Reference: Lindgren, Waldemar (1894a), The gold-silver veins of Ophir, California: USGS 14th. Annual Report, part 2: 273; Murdoch, Joseph & Robert W. Webb (1966), Minerals of California, Centennial Volume (1866-1966): California Division Mines & Geology Bulletin 189: 87.
Calcite
Formula: CaCO3
Reference: USGS (2005), Mineral Resources Data System (MRDS): U.S. Geological Survey, Reston, Virginia, loc. file ID #10310713.
Chalcopyrite
Formula: CuFeS2
Localities: Reported from at least 10 localities in this region.
'Chlorite Group'
Reference: USGS (2005), Mineral Resources Data System (MRDS): U.S. Geological Survey, Reston, Virginia, loc. file ID #10310713.
Chromite
Formula: Fe2+Cr3+2O4
Description: Occurs as nodular masses coated by pennine, kämmererite and good crystals of uvarovite.
Reference: Melhase, John (1935c), Some garnet localities of California: Mineralogist: 3(11): 23; Murdoch, Joseph & Robert W. Webb (1966), Minerals of California, Centennial Volume (1866-1966): California Division Mines & Geology Bulletin 189: 141.
Clinochlore
Formula: Mg5Al(AlSi3O10)(OH)8
Reference: Melhase, John (1935c), Some garnet localities of California: Mineralogist: 3(11): 23; Murdoch, Joseph & Robert W. Webb (1966), Minerals of California, Centennial Volume (1866-1966): California Division Mines & Geology Bulletin 189: 141.
Clinochlore var: Chromian Clinochlore
Formula: Mg5(Al,Cr)2Si3O10(OH)8
Reference: Melhase, John (1935c), Some garnet localities of California: Mineralogist: 3(11): 23; Murdoch, Joseph & Robert W. Webb (1966), Minerals of California, Centennial Volume (1866-1966): California Division Mines & Geology Bulletin 189: 141.
Clinochlore var: Pennine
Formula: Mg5Al(AlSi3O10)(OH)8
Reference: Melhase, John (1935c), Some garnet localities of California: Mineralogist: 3(11): 23; Murdoch, Joseph & Robert W. Webb (1966), Minerals of California, Centennial Volume (1866-1966): California Division Mines & Geology Bulletin 189: 141.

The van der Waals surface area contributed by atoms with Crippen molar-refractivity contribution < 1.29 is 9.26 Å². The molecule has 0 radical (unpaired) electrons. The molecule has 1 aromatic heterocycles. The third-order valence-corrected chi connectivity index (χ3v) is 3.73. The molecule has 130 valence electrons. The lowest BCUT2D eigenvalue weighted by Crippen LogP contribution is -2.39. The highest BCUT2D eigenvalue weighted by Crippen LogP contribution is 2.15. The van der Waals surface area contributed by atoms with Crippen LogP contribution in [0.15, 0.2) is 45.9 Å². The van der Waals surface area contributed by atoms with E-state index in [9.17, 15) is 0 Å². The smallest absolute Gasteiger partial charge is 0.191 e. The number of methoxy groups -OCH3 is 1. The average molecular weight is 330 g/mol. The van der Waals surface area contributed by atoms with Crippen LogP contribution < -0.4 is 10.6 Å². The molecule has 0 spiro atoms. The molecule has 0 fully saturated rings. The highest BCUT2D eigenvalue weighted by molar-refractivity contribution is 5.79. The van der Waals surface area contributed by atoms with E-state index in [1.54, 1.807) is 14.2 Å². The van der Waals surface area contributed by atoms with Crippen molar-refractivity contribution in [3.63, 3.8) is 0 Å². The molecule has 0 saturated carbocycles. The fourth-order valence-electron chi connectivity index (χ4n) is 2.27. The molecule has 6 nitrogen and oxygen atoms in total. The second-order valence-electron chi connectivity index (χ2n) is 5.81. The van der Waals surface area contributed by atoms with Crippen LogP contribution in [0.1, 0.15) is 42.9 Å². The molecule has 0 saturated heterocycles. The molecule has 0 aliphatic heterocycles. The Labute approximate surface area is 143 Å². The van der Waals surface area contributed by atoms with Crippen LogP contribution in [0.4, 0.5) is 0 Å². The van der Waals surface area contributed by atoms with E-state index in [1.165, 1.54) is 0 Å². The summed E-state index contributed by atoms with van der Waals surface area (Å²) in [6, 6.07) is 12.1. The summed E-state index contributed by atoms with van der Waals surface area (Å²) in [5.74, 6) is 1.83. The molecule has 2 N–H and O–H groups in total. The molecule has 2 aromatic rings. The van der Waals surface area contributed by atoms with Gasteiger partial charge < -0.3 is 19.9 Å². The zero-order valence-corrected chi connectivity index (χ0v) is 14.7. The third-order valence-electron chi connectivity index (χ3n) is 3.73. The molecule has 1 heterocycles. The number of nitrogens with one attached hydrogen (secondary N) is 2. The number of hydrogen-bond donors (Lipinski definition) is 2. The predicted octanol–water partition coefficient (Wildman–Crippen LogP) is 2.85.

Copper
Formula: Cu
Reference: Lindgren, Waldemar (1894a), The gold-silver veins of Ophir, California: UGS 14th. Annual Report, part 2: 272; Murdoch, Joseph & Robert W. Webb (1966), Minerals of California, Centennial Volume (1866-1966): California Division Mines & Geology Bulletin 189: 158; Pemberton, H. Earl (1983), Minerals of California; Van Nostrand Reinholt Press: 49.
'Electrum'
Formula: (Au, Ag)
Galena
Formula: PbS
Localities: Reported from at least 18 localities in this region.
Gold
Formula: Au
Localities: Reported from at least 79 localities in this region.
Hausmannite
Formula: Mn2+Mn3+2O4
Reference: Fairbanks, Harold W. (1890), Geology of the Mother Lode region: California Mining Bureau. Report 10: 47; Murdoch, Joseph & Robert W. Webb (1966), Minerals of California, Centennial Volume (1866-1966): California Division Mines & Geology Bulletin 189: 215.
Kalinite
Formula: KAl(SO4)2 · 11H2O
Description: Occurs in slates.
Reference: Hanks, Henry Garber (1884), Fourth report of the State Mineralogist: California Mining Bureau. Report 4, 410 pp.: 68; Murdoch, Joseph & Robert W. Webb (1966), Minerals of California, Centennial Volume (1866-1966): California Division Mines & Geology Bulletin 189: 293.
Malachite
Formula: Cu2(CO3)(OH)2
Marcasite
Formula: FeS2
Reference: U.S. Geological Survey, 2005, Mineral Resources Data System: U.S. Geological Survey, Reston, Virginia.
'Mariposite'
Formula: K(Al,Cr)2(Al,Si)4O10(OH)2
Reference: Murdoch, Joseph & Robert W. Webb (1966), Minerals of California, Centennial Volume (1866-1966): California Division Mines & Geology Bulletin 189: 256.
Molybdenite
Formula: MoS2
Muscovite
Formula: KAl2(AlSi3O10)(OH)2
Muscovite var: Phengite
Formula: KAl1.5(Mg,Fe)0.5(Al0.5Si3.5O10)(OH)2
Reference: Murdoch, Joseph & Robert W. Webb (1966), Minerals of California, Centennial Volume (1866-1966): California Division Mines & Geology Bulletin 189: 256.
Muscovite var: Sericite
Formula: KAl2(AlSi3O10)(OH)2
Reference: USGS (2005), Mineral Resources Data System (MRDS): U.S. Geological Survey, Reston, Virginia, loc. file ID #10310713.
Pyrargyrite
Formula: Ag3SbS3
Description: Occurs in gold-quartz.
Reference: Pemberton, H. Earl (1983), Minerals of California; Van Nostrand Reinholt Press: 140.
Pyrite
Formula: FeS2
Localities: Reported from at least 23 localities in this region.
Quartz
Formula: SiO2
Localities: Reported from at least 68 localities in this region.
Quartz var: Chalcedony
Formula: SiO2
Silver
Formula: Ag
Sphalerite
Formula: ZnS
Localities: Reported from at least 6 localities in this region.
Stibnite
Formula: Sb2S3
Tetrahedrite
Formula: Cu6Cu4(Fe2+,Zn)2Sb4S12S
Localities: Reported from at least 6 localities in this region.
Uvarovite
Formula: Ca3Cr2(SiO4)3
Description: Occurs as good crystals.
Reference: Melhase, John (1935c), Some garnet localities of California: Mineralogist: 3(11): 23; Murdoch, Joseph & Robert W. Webb (1966), Minerals of California, Centennial Volume (1866-1966): California Division Mines & Geology Bulletin 189: 141.